Some of our staff recently arrived back from the Game Developers Conference – a five-day games industry convention held annually in San Francisco. This year’s GDC ended on an especially high note for us, as NieR:Automata was awarded the Audience Award at the 2018 Game Developers Choice Awards!
GDC is the world’s largest gathering of game industry professionals, bringing together developers from across the globe to share techniques and insights. This year, GDC boasted 28,000 attendees – an all-time high! Several of those attendees were members of our staff here at Platinum, who made the trip across the Pacific Ocean to experience all the lectures and discussions GDC has to offer. We made sure to send over a number of our NieR:Automata staff, since the title had been nominated for three Game Developers Choice Awards – Best Audio, Best Design and Game of the Year! It was a tremendous honor to be nominated, but everyone was a little nervous about it, too. After all, what if we actually won an award? What should we wear? What should we say?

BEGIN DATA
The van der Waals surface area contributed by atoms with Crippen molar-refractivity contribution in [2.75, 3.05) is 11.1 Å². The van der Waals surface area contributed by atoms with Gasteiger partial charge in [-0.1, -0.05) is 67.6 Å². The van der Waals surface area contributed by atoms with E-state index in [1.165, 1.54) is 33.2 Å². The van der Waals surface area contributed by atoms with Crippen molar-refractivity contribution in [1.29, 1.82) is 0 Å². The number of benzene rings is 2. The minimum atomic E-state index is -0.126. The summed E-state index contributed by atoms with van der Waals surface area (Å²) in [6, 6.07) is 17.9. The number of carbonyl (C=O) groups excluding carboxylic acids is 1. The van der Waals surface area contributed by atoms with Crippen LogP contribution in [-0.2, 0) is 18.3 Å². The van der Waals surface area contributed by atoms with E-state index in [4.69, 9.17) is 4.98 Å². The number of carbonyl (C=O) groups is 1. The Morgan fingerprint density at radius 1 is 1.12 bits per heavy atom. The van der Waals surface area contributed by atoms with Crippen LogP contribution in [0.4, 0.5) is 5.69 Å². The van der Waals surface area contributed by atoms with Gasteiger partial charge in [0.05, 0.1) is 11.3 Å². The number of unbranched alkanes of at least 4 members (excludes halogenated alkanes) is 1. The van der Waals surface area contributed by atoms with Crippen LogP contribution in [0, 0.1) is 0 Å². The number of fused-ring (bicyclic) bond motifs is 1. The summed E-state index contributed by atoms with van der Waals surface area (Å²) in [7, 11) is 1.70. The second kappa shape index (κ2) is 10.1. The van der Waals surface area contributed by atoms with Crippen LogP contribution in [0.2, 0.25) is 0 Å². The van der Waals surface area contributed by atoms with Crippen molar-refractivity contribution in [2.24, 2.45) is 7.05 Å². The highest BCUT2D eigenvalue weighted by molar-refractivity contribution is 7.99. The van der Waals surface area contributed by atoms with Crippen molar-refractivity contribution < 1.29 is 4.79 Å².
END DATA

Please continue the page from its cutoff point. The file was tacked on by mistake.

Shuji Kohata’s Guide to Dystopia
On the third day of the conference, PG audio programmer Shuji Kohata presented a session called “An Interactive Sound Dystopia: Real-Time Audio Processing in NieR:Automata.”
It wasn’t Kohata’s first time publicly discussing his audio work for NieR:Automata. Last year, he joined sound designer Misaki Shindo at CEDEC – an industry conference here in Japan – for a lecture on how they gave the game a strong sense of acoustic space. This time around, Kohata gave an in-depth presentation about the real-time audio processing techniques that make NieR:Automata sound so unique.
NieR:Automata is loaded with interesting audio effects, from glitches as 2B presses on despite her damaged body to the Voice Changer in the options menu; from the Doppler effect on Emil’s truck to the infamous “Become as Gods” song. Kohata’s talk covered all these and more, sharing footage from the game as he explained how these effects were created. The presentation was a great success, and Kohata loved having a chance to share his work with an international audience. If you’re interested in game audio but didn’t make it out to GDC this year, you can still see the slides from his presentation at the GDC Vault!